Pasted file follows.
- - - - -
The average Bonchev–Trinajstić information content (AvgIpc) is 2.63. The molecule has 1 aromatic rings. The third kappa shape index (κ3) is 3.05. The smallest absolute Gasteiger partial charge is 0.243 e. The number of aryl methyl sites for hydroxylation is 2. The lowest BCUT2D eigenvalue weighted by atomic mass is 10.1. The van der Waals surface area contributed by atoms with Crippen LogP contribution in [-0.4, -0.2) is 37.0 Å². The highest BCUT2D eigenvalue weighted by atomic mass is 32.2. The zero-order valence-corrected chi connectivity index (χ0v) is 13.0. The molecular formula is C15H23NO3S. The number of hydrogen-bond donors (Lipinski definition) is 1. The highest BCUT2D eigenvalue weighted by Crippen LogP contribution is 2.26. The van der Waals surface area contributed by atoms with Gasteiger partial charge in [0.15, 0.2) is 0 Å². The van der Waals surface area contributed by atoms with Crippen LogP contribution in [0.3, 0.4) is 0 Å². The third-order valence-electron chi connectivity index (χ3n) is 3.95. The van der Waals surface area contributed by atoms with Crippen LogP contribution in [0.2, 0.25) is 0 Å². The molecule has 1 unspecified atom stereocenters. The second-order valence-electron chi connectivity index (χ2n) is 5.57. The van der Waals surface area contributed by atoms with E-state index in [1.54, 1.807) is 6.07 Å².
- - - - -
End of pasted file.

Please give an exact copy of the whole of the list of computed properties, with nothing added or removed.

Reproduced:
The average Bonchev–Trinajstić information content (AvgIpc) is 2.63. The molecule has 1 aromatic rings. The third kappa shape index (κ3) is 3.05. The smallest absolute Gasteiger partial charge is 0.243 e. The number of aryl methyl sites for hydroxylation is 2. The lowest BCUT2D eigenvalue weighted by atomic mass is 10.1. The van der Waals surface area contributed by atoms with Crippen LogP contribution in [-0.4, -0.2) is 37.0 Å². The highest BCUT2D eigenvalue weighted by atomic mass is 32.2. The zero-order valence-corrected chi connectivity index (χ0v) is 13.0. The molecular formula is C15H23NO3S. The number of hydrogen-bond donors (Lipinski definition) is 1. The highest BCUT2D eigenvalue weighted by Crippen LogP contribution is 2.26. The van der Waals surface area contributed by atoms with Gasteiger partial charge in [0.15, 0.2) is 0 Å². The van der Waals surface area contributed by atoms with Crippen LogP contribution in [0.3, 0.4) is 0 Å². The third-order valence-electron chi connectivity index (χ3n) is 3.95. The van der Waals surface area contributed by atoms with Crippen LogP contribution in [0.2, 0.25) is 0 Å². The molecule has 1 unspecified atom stereocenters. The second-order valence-electron chi connectivity index (χ2n) is 5.57. The van der Waals surface area contributed by atoms with E-state index in [1.54, 1.807) is 6.07 Å².